I was inspired to write this blog in the face of my intense pain preceding my tooth extraction, and my wife’s present illness. Everything which we experience is meant to be thought about deeply and seen in relationship to God. According to Shri Prahlad Maharaja, a saint whose great devotion caused the incarnation of Krishna as Lord Nrisimhadeva, there are two main problems with the material world: experiencing that which we don’t want, and separation from our loved ones. These two might be considered a general outgrowth of the Gita’s analysis of “the fourfold miseries” of birth, disease, old age and death. I think it safe to say that we can all look at our life and expand these basic categories.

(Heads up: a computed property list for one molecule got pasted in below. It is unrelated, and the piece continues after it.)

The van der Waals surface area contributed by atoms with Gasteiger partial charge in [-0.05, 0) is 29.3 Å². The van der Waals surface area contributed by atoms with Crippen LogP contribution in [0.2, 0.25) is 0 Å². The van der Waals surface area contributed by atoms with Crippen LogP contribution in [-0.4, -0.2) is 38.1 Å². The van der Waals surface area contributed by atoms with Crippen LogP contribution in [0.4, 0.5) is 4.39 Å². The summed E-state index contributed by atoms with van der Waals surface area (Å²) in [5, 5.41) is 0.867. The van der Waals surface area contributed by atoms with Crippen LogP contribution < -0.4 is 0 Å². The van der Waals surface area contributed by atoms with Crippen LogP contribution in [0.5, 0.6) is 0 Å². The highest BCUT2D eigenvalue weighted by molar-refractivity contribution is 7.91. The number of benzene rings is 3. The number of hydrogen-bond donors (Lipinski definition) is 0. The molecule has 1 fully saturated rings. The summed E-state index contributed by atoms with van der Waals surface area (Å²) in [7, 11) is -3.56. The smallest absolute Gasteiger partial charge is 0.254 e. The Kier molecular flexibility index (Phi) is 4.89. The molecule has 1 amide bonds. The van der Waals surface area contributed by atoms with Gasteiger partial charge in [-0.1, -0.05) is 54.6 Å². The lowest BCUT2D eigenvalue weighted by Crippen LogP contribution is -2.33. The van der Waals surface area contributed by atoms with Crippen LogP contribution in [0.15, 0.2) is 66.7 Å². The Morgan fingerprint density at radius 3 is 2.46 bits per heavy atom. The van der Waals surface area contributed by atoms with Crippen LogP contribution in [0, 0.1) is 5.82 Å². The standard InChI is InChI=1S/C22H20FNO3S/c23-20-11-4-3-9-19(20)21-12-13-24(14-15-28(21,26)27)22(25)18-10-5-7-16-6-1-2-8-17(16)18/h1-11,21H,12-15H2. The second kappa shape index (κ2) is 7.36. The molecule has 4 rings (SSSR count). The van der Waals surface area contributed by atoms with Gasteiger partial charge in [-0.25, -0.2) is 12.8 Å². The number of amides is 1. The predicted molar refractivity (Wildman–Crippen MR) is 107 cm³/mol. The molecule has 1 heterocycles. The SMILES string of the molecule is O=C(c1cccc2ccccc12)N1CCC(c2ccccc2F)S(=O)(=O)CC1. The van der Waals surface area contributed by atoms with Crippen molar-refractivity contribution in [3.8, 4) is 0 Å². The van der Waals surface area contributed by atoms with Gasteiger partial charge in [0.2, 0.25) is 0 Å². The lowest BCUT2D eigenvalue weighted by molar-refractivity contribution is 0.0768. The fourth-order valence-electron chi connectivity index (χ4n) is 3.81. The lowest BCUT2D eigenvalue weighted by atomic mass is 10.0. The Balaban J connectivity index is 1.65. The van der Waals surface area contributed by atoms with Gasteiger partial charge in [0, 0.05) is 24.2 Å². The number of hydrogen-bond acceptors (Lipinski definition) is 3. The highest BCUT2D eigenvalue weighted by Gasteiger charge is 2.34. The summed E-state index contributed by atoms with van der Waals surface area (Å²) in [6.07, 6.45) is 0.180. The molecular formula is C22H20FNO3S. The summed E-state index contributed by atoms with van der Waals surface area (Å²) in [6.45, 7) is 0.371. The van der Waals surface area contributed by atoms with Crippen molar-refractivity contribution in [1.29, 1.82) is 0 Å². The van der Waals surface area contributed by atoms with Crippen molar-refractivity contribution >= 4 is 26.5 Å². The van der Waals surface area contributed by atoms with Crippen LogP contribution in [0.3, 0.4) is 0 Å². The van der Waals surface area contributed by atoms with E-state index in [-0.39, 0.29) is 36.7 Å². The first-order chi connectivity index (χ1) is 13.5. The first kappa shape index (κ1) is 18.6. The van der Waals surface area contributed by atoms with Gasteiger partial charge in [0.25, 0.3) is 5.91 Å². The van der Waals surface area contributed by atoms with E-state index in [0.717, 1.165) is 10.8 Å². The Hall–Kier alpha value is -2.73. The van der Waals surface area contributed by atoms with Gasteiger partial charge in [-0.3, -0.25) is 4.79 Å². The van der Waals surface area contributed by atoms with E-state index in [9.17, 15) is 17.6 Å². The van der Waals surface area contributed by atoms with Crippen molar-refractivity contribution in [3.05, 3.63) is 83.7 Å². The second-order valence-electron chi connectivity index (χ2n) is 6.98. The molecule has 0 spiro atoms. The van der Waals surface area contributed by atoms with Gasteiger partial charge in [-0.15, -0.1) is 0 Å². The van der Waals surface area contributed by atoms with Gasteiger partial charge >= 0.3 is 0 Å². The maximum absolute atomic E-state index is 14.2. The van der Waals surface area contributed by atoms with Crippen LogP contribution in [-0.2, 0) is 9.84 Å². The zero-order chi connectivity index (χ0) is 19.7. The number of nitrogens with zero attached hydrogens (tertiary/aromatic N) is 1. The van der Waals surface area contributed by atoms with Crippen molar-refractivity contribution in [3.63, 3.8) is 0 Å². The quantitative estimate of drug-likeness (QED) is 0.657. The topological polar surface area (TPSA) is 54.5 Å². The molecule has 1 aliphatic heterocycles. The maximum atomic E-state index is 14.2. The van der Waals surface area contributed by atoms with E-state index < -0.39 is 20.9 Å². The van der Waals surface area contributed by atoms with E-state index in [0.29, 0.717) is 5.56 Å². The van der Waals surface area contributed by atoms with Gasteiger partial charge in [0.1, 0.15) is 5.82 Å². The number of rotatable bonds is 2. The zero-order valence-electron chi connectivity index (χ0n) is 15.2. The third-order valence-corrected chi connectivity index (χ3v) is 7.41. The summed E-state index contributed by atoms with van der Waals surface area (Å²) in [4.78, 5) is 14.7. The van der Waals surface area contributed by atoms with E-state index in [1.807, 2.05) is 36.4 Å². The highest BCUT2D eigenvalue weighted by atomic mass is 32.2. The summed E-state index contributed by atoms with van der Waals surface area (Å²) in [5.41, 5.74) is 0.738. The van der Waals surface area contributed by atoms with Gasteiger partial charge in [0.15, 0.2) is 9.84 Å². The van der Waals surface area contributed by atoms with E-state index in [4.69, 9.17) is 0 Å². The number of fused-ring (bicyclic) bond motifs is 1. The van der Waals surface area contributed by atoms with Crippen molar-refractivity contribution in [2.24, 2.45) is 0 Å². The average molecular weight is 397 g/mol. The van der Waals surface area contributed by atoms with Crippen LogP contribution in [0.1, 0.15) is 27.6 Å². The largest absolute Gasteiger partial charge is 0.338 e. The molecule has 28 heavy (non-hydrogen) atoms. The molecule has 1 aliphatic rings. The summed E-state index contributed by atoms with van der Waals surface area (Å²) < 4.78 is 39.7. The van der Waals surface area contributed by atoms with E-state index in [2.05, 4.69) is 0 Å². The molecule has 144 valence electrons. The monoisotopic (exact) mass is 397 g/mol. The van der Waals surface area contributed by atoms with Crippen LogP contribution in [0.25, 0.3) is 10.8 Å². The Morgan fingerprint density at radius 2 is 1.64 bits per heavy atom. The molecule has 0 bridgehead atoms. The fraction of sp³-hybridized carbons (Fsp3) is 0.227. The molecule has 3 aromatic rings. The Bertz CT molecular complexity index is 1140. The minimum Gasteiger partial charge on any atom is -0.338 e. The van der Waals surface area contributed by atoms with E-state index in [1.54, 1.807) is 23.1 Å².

I was inspired to write this blog in the face of my intense pain preceding my tooth extraction, and my wife’s present illness. Everything which we experience is meant to be thought about deeply and seen in relationship to God. According to Shri Prahlad Maharaja, a saint whose great devotion caused the incarnation of Krishna as Lord Nrisimhadeva, there are two main problems with the material world: experiencing that which we don’t want, and separation from our loved ones. These two might be considered a general outgrowth of the Gita’s analysis of “the fourfold miseries” of birth, disease, old age and death. I think it safe to say that we can all look at our life and expand these basic categories. Our list of miseries seems to be greater than our list of pleasurable activities, and everyone’s struggle is to tip life on the positive pleasurable side. The main trust of the force of illusion, or “maya” is thinking that in the future we can be happy by merely material adjustments or through science and technology.